Ukraine orders state of emergency
Ukraine’s National Security and Defense Council has called for the impostion of a thirty-day state of emergency in most of the country amidst fears that a Russian invasion is imminent.
In a press briefing on Wednesday, council chairman Aleksey Danilov revealed that the council had proposed the measure, which must first receive parliamentary approval before going into effect.
He also explained the authorities could establish both martial law and a curfew, if necessary, but there are currently no plans to do so.
According to Ukrainian law, a state of emergency imposes restrictions on the freedom of movement and imposes a ban on mass events and strikes. It also prohibits changes to the country’s constitution, electoral laws, and bans the holding of elections.
Later that day, Ukrainian President Volodymyr Zelensky inked a decree to Kiev’s parliament to impose a 30 day state of emergency beginning 24 February.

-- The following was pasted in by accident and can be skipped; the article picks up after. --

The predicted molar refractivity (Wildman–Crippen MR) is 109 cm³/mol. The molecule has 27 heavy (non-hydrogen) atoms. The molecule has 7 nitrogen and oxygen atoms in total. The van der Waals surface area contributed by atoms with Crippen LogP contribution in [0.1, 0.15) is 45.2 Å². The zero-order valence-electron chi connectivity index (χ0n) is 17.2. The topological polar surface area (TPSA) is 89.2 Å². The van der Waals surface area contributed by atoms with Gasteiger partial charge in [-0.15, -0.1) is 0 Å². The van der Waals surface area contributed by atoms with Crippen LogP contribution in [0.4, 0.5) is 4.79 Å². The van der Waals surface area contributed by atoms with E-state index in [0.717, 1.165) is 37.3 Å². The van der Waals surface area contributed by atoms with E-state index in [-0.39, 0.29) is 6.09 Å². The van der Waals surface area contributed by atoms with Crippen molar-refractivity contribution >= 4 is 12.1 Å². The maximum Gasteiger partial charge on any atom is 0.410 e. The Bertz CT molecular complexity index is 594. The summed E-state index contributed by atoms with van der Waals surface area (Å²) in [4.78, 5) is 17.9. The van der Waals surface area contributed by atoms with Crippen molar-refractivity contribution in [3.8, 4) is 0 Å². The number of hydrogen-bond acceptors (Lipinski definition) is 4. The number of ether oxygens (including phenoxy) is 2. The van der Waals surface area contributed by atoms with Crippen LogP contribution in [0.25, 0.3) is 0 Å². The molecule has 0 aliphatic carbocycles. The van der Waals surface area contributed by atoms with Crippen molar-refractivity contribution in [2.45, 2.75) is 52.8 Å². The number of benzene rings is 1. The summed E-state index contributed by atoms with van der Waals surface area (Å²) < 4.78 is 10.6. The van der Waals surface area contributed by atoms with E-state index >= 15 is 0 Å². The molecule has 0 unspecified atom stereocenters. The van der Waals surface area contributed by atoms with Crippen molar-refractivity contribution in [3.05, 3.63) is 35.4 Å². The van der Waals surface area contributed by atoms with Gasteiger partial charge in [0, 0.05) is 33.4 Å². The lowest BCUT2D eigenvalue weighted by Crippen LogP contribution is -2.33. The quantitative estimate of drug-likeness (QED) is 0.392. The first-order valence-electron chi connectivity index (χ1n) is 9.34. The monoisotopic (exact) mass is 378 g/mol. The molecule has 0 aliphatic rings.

The Kiev-controlled Donetsk and Lugansk Oblasts, which have been under a special regime since 2014, are exempt from the order.
As well as announcing a state of emergency, Danilov revealed Ukraine would be drafting 36,000 reservists into the army.
The announcement comes as tensions on Ukraine’s eastern border continue to rise. Russia stands accused of placing more than 100,000 soldiers on the frontier, with some suggesting that Moscow plans to invade. The Kremlin has repeatedly denied this allegation.
The crisis in Ukraine began in 2014, following the events of the Maidan, when violent street protests toppled the democratically elected government. This led to a conflict in the east of the country, as two regions broke from Kiev’s control, and declared themselves to be the Donetsk (DPR) and Lugansk (LPR) People’s Republics.
Both the DPR and LPR remained unrecognized by any UN nation until Monday, when Russian President Vladimir Putin formally declared them to be sovereign states. He also signed a decree that would allow for Russian peacekeepers to enter the region.
On Wednesday, in response to the recognition, Ukrainian Foreign Minister Dmitry Kuleba called for Western nations to impose measures against the Russian economy and Putin’s “cronies.”
“To stop Putin from further aggression, we call on partners to impose more sanctions on Russia now,” he said.